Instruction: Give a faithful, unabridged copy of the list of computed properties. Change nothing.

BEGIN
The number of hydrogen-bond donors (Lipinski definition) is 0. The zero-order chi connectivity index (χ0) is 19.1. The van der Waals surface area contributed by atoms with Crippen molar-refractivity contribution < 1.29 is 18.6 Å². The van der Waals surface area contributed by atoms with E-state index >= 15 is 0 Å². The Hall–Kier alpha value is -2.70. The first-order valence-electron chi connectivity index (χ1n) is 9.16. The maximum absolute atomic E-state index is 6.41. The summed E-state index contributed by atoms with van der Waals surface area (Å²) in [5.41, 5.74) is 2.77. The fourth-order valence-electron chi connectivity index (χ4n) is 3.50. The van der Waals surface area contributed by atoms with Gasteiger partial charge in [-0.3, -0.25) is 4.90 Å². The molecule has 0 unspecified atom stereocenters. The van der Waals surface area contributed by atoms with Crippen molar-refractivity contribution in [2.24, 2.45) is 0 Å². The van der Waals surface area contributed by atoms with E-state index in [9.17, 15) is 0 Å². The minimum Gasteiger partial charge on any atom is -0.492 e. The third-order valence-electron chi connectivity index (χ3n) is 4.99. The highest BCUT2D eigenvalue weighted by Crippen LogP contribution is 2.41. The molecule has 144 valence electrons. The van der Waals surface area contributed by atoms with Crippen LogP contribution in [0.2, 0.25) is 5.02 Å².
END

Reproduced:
The number of hydrogen-bond donors (Lipinski definition) is 0. The zero-order chi connectivity index (χ0) is 19.1. The van der Waals surface area contributed by atoms with Crippen molar-refractivity contribution < 1.29 is 18.6 Å². The van der Waals surface area contributed by atoms with E-state index >= 15 is 0 Å². The Hall–Kier alpha value is -2.70. The first-order valence-electron chi connectivity index (χ1n) is 9.16. The maximum absolute atomic E-state index is 6.41. The summed E-state index contributed by atoms with van der Waals surface area (Å²) in [5.41, 5.74) is 2.77. The fourth-order valence-electron chi connectivity index (χ4n) is 3.50. The van der Waals surface area contributed by atoms with Gasteiger partial charge in [-0.3, -0.25) is 4.90 Å². The molecule has 0 unspecified atom stereocenters. The van der Waals surface area contributed by atoms with Crippen molar-refractivity contribution in [2.24, 2.45) is 0 Å². The van der Waals surface area contributed by atoms with E-state index in [9.17, 15) is 0 Å². The minimum Gasteiger partial charge on any atom is -0.492 e. The third-order valence-electron chi connectivity index (χ3n) is 4.99. The highest BCUT2D eigenvalue weighted by Crippen LogP contribution is 2.41. The molecule has 144 valence electrons. The van der Waals surface area contributed by atoms with Crippen LogP contribution in [0.2, 0.25) is 5.02 Å².